262. ‘Lily the Pink’, by The Scaffold

The final number one single of 1968! Over the course of the twenty-one records that have topped the charts this year, we’ve met a wide range of characters: Bonnie & Clyde, Quinn the Eskimo, Cinderella Rockefella, Lady Madonna… Now please welcome, last but by no means least, Lily the Pink!

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Lily the Pink, by The Scaffold (their 1st and only #1)

3 weeks, from 11th December 1968 – 1st January 1969 / 1 week, from 8th – 15th January 1969 (4 weeks total)

We’ll drink a drink a drink, To Lily the Pink, The saviour of, The human race… The pace is frenetic, the song charges along on an oompah-band beat. For she invented, Medicinal compound, Most efficacious, In every case… And it’s not just Lily the Pink that we meet either, but the cast of poor souls that her medicinal compound has helped.

There’s Mr Frears, with his sticky-out ears… The notably bony Brother Tony… Old Ebeneezer, who thought he was Julius Caesar… Jennifer Eccles, with her terrible freckles… You get the idea. It’s a novelty song. Perfect for a Christmas party, last-orders down the pub sing-along when everybody’s a bit pissed. Pure music-hall.

It reminds me of two, very different songs. First, there’s ‘Oom-pah-pah’, from the musical ‘Oliver!’ Another rowdy bar-room tune, in which the drinkers raise their glasses to the life-giving properties of the mythical ‘oom-pah-pah’. It’s a classic. Secondly, this also reminds me, with its boing-boing rhythm, of another (in)famous Christmas #1… ‘Mr Blobby’. (Which very much isn’t a classic.)

‘Lily the Pink’ falls somewhere in between these two songs. It’s fun, for a verse or two, and then it gets pretty old pretty quick. There’s an unfortunate stuttering verse – Johnny Hammer, Had a terrible s-s-s-s-stammer… – and it’s very hammy by the end, when the medicinal compound proves too strong even for Lily the Pink, and she snuffs it. It’s definitely a song that would improve the more you drink…

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Speaking of which, it is based on a much older, American drinking song – ‘The Ballad of Lydia Pinkham’ – which in turn was inspired by an actual drug – Lydia E. Pinkham’s Vegetable Compound, from the 1870s, which relieved menstrual cramps. The fact that it was 40 proof alcohol meant that plenty of people not suffering from period-pains drank it anyway… And apparently the original verses were saucier even than The Scaffold’s end-of-the-pier version.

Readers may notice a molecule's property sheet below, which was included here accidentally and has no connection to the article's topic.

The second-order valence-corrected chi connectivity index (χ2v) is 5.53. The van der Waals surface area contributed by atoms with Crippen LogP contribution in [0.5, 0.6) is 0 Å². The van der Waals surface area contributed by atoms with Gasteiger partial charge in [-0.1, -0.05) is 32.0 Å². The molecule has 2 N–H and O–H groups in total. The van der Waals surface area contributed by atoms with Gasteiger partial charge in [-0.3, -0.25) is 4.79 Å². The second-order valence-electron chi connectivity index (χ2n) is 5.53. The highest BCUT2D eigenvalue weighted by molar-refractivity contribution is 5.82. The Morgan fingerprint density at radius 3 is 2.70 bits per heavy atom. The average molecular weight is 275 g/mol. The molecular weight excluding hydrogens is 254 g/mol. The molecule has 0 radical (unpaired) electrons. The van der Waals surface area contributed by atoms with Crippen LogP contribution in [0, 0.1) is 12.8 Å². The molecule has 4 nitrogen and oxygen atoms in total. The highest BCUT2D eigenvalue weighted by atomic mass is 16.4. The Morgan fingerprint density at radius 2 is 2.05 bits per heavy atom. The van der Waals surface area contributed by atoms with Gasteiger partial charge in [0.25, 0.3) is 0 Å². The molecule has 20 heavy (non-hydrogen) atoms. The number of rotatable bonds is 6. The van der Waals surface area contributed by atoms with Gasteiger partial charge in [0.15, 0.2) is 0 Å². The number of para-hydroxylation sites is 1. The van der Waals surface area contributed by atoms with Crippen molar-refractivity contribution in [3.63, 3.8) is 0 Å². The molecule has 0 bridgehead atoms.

Just as interesting as the song’s origins are the musicians involved in its recording. The Scaffold were a comedy trio from Liverpool – one of whom was Peter McCartney (brother of Paul.) Musicians they were not, and so to help them on ‘Lily the Pink’ you can hear Graham Nash of The Hollies (the line about ‘Jennifer Eccles’ is a reference to a Hollies’ hit), Tim Rice and an unknown singer by the name of Reginald Dwight, who may or may not have gone on to bigger things under a different name.

What’s that? You thought that 1968 was going to finish off with some bland, run-of-the-mill pop song? Well you haven’t been paying attention, have you? This year has brought us the most eclectic bunch of #1s so far. We’ve veered from silly novelties, to bizarro fantasy epics, from spaghetti western soundtracks to the birth of shock-rock. All with healthy doses of jazz, crooning, rock ‘n’ roll, and Cliff, in between. Next up, we tick on over into the final year of the swinging sixties, and hope that it can be half as interesting as the year just gone…

Enjoy all the number ones from 1968, and earlier, here:

11 thoughts on “262. ‘Lily the Pink’, by The Scaffold

  1. badfinger20

    This sounds like it came out of the Music Hall or Vaudeville. It’s cool that Paul’s brother could carve a career out somewhat differently than his brother.

  2. Back in the day Macca’s bro was better known as Mike McGear – he even had a good minor solo hit with a song gifted to him by Paul: Leave It is pure 1974 Paul McCartney, too jolly for Band On The Run, too early for Venus & Mars, it’s more of a companion piece for non-album singles from Wings like Helen Wheels & Juniors Farm. Lily The Pink and Thank U Very Much were total kiddiepop faves of the time… 🙂

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  7. Although McCartney was christened Peter, he is of course better known by his second forename, Mike. As is his brother, James Paul. Worth checking out is the album from the same year – McGough and McGear – and also his work with GRIMMS from the 70s, a British comedy/music supergroup with links to the Scaffold, the Bonzos and the Pythons, with musical backing from many well known British musicians. On the hip Island label too.

  8. Pingback: 307. ‘Ernie (The Fastest Milkman in the West)’, by Benny Hill – The UK Number Ones Blog

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